Bloggers like Science-Based Medicine now call Wakefield a fraud, while Discover Magazine's Bad Astronomy blog writes that whether Wakefield faked his results or not he's still wrong. Asks Tara Smith of Aetiology, "Vaccines and autism--can we stick a fork in it now, please?"
The controversy has even spilled into the courts, with parents of one autistic kid winning a legal judgement against the government. (Correction. It was an administrative judgement, not a legal case.) The controversy has colored popular attitudes toward all childhood vaccines. Wen I wrote about this in September, however, I noted U.S. vaccine compliance is actually rising, with lack of money the main problem.
Here's Deer's most serious charge:
The global scare rested on claims by the parents of only eight children. But most of them were lawyers' clients - countering assertions that the study was based on routine referrals - and Andrew Wakefield had been funded through an undisclosed deal to help them sue drug companies.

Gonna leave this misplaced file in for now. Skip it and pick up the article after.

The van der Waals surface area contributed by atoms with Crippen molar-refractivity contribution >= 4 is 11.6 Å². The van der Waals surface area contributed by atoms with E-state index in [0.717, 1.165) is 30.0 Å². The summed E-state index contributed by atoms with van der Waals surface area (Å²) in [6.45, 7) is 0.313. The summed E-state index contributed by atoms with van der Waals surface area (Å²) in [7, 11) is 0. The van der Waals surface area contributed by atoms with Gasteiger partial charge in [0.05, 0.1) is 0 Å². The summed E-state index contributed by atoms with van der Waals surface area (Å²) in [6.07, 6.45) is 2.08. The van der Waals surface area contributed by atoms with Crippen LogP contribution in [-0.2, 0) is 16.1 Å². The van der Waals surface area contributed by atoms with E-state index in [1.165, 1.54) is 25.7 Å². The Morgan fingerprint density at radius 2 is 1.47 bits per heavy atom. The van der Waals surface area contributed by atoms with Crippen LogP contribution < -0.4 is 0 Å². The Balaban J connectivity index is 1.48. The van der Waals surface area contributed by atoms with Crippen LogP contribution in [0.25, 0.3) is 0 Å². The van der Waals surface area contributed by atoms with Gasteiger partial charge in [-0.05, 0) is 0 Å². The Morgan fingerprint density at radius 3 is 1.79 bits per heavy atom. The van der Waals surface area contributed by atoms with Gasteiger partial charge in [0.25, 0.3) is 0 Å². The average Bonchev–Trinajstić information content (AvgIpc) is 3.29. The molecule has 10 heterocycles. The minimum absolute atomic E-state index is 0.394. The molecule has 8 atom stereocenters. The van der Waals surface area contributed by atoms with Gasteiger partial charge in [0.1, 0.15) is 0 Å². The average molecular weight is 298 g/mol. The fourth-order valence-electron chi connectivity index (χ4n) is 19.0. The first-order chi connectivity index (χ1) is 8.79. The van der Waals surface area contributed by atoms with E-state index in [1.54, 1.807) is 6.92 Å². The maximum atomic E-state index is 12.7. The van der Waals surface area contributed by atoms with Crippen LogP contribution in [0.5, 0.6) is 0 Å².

Not likely. But my rule remains that extraordinary claims require extraordinary proof. Wakefield never offered any. Instead, he created a mini-industry of lawyers and activists around one study, with as few a 12 participants, and caused millions of children to risk their lives on the result.